A negative employee can easily cause overall negativity in the work environment by spreading their mood onto the rest of the team if given a chance. It is hard to identify those employees with bad attitudes, but you have to keep your eyes peeled and root them out before they take down the whole team. The best thing to do is not ever hire the wrong person in the first place. It’s much simpler than hiring and firing: just find someone who is passionate and willing to learn! However, this can be easier said than done because it can be unclear as to who is right and who is wrong. Nat Ferguson cites an example of why this is so key: to know if he or she has the drive and enthusiasm to succeed. Before you let someone go, make sure you’ve done what you can to make them successful. Give them the tools and support they need.

Then the next step is to lead with Why. Agents say that to be successful in the business world you need to find your reason for being. According to real estate training and wholesaling boss Kent Clothier, your team is there to grow your business and help your clients while taking the pressure off of you, the entrepreneur. Having to micromanage defeats the purpose. Kent says, “In my experience, the keys to this are certainly to hire the right people and to have the right systems in place. However, none of it matters if your team is not filled with purpose-driven people that clearly understand why they are a part of your organization and feel compelled to help you and your organization to do more.” Once you know the personalities and productivity styles of your employees, you’ll know what motivates them.


Align their personal drivers with the overall mission of the business, and you’ll succeed in keeping them switched on and ready to work each day. How does Tristan ensure his team stays motivated if he’s not in the office? The morning call. According to Tristan, the #1 activity he takes to keep his team engaged is a morning call. He starts at around 8:30 am, gathers his team together by phone and talks about various topics. He also shares relevant feedback with his team when they provide it. “I use that time to connect with my employees and motivate them,” says Tristan. The morning call has brought his team closer together and changed the culture of the team. And how you end the call is important.

Take it from another high-octane agent with over a decade in the biz. Barry Jenkins ends his morning calls with the following sign off: “As you drive to your appointments today, you’re going to see people unhappy and limited by their current employment. You have the opportunity to be different. The sky’s the limit with your career path. Be grateful for your current employment and go crush it today!” A great way to motivate your employees is to write them a note of appreciation. They’ll be full of gratitude and will be motivated enough to work even before they’ve had their morning coffee.

Next is to not forget the little things. It is common for companies to stop focusing on the foundational features that led them to success when they start to grow. Joe Arsenio, a broker at The 82 Group, faced an increase in volume when he tried to grow their team. “When I reached 20 escrows and maintained being between 20-30 escrows at all times for a couple of weeks, I knew it was time to bring on more team members. My partner agents were in the same boat as well. We were all getting more acceptances than we were closing and yet the leads kept flowing in at an increasing rate. We needed to hire more agents to make sure we did not slip up on our top notch service.” Joe and his team wanted to continue delivering excellent customer service by adding more agents, customer service representatives, and transaction coordinators. Joe believes that the most important characteristic is quick communication.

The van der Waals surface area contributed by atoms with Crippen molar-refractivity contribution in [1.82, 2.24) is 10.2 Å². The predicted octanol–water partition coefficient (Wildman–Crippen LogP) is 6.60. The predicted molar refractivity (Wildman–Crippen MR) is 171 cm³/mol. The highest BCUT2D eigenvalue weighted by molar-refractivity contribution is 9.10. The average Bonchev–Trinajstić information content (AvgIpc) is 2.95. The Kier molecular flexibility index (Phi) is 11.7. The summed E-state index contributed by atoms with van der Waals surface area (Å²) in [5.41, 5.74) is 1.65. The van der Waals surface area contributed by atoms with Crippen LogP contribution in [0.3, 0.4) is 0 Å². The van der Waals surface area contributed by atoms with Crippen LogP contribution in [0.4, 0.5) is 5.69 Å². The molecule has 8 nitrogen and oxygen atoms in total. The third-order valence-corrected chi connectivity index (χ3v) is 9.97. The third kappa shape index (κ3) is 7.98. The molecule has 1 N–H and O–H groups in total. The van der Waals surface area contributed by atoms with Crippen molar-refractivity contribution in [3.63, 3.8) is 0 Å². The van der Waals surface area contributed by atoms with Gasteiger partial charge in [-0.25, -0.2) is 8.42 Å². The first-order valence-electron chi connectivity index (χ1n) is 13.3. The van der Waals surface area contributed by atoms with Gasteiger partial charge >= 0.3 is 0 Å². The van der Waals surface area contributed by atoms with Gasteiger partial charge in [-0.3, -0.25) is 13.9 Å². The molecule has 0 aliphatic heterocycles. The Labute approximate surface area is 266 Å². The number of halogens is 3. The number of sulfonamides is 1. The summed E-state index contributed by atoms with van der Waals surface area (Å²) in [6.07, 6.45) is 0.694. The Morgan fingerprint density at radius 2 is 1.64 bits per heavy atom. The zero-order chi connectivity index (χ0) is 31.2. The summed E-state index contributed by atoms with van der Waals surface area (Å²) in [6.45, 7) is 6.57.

Real Estate Heaven REH Ways How to Build and Retain a Sold Team 6You can respond to a first time inquiry within one hour or if it is not quickly attended to, acknowledge the issue and send it to a manager for further response. A responsive company means a lot to buyers looking for property because they want that reassurance that something will be done about the situation. “We’ve found that the ‘little things’ are often the most important aspects to our clients and these ‘little things’ are also what sticks in their minds after the transaction is closed, leading to referrals and great reviews,” he explains. Joe and his team always over-communicate.

Always go above and beyond when answering a question. Be proactive with your responses, so that your client does not have to ask more questions. Provide more details, so that your client feels comfortable. Joe advises agents and their teams to reconsider the use of jargon. Clients do not understand the real estate process, that’s why they hired you. He encourages his teams when speaking with clients and prospects to speak like they would with friends: “Try to tone down the sales pitch and turn up your humanity. The goal is for clients to feel comfortable and happy at the end of transactions.”

And the last step is to not beat yourself up. “Hiring right is not easy, and you have to have perseverance to go through the cycle of hiring and training more than once until you get settled with the right group of people. Oh, and you will almost never hire someone that is as motivated or driven as you,” says Sep Niakan of HB Roswell Realty. In order to be successful at learning, you have to continuously try even when you might not get it right on the first attempt. However, some lessons take longer than others to learn and leadership may take a lifetime worth of hard lessons.

Sep is the best broker in the Greater Downtown Miami area, and his company Condo Black Book provides comprehensive condo-only real estate search. Yes, he has seen a lot and knows what most real estate agents tend not to remember: Leadership is a lifelong process. Sep has a lot of advice for challenging your patience. The first time through, you may fail, but like Sep says, that’s in the process. Attend to new beginnings with enthusiasm and remember that nobody is as committed as you are. You are the leader for a reason. Remember that you will have your fair share of bad hires and experiences on your journey, but this is what makes you better. Sometimes also what makes it fun. The only remaining question is: Are you ready?